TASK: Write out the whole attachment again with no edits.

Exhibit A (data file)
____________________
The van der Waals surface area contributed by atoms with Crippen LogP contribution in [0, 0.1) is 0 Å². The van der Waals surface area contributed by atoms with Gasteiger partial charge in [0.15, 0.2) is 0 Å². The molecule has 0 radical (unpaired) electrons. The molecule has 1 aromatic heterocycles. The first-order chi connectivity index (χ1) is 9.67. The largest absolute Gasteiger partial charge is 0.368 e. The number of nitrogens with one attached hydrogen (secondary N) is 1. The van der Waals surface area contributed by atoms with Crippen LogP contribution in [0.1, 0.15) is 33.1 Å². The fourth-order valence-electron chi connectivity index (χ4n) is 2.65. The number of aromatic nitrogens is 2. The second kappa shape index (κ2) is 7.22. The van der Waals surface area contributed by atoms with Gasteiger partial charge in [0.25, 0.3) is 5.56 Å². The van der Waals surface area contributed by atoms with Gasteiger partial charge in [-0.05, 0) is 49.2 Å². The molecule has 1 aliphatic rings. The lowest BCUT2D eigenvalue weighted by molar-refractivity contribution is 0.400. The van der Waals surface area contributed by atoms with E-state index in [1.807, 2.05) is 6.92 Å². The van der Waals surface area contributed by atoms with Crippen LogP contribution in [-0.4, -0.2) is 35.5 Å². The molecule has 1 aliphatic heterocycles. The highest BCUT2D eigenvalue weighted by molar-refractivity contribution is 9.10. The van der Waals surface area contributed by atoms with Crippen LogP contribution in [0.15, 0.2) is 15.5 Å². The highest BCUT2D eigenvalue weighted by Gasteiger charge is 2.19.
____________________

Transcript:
The van der Waals surface area contributed by atoms with Crippen LogP contribution in [0, 0.1) is 0 Å². The van der Waals surface area contributed by atoms with Gasteiger partial charge in [0.15, 0.2) is 0 Å². The molecule has 0 radical (unpaired) electrons. The molecule has 1 aromatic heterocycles. The first-order chi connectivity index (χ1) is 9.67. The largest absolute Gasteiger partial charge is 0.368 e. The number of nitrogens with one attached hydrogen (secondary N) is 1. The van der Waals surface area contributed by atoms with Crippen LogP contribution in [0.1, 0.15) is 33.1 Å². The fourth-order valence-electron chi connectivity index (χ4n) is 2.65. The number of aromatic nitrogens is 2. The second kappa shape index (κ2) is 7.22. The van der Waals surface area contributed by atoms with Gasteiger partial charge in [0.25, 0.3) is 5.56 Å². The van der Waals surface area contributed by atoms with Gasteiger partial charge in [-0.05, 0) is 49.2 Å². The molecule has 1 aliphatic rings. The lowest BCUT2D eigenvalue weighted by molar-refractivity contribution is 0.400. The van der Waals surface area contributed by atoms with E-state index in [1.807, 2.05) is 6.92 Å². The van der Waals surface area contributed by atoms with Crippen LogP contribution in [-0.4, -0.2) is 35.5 Å². The molecule has 1 aliphatic heterocycles. The highest BCUT2D eigenvalue weighted by molar-refractivity contribution is 9.10. The van der Waals surface area contributed by atoms with Crippen LogP contribution in [0.15, 0.2) is 15.5 Å². The highest BCUT2D eigenvalue weighted by Gasteiger charge is 2.19.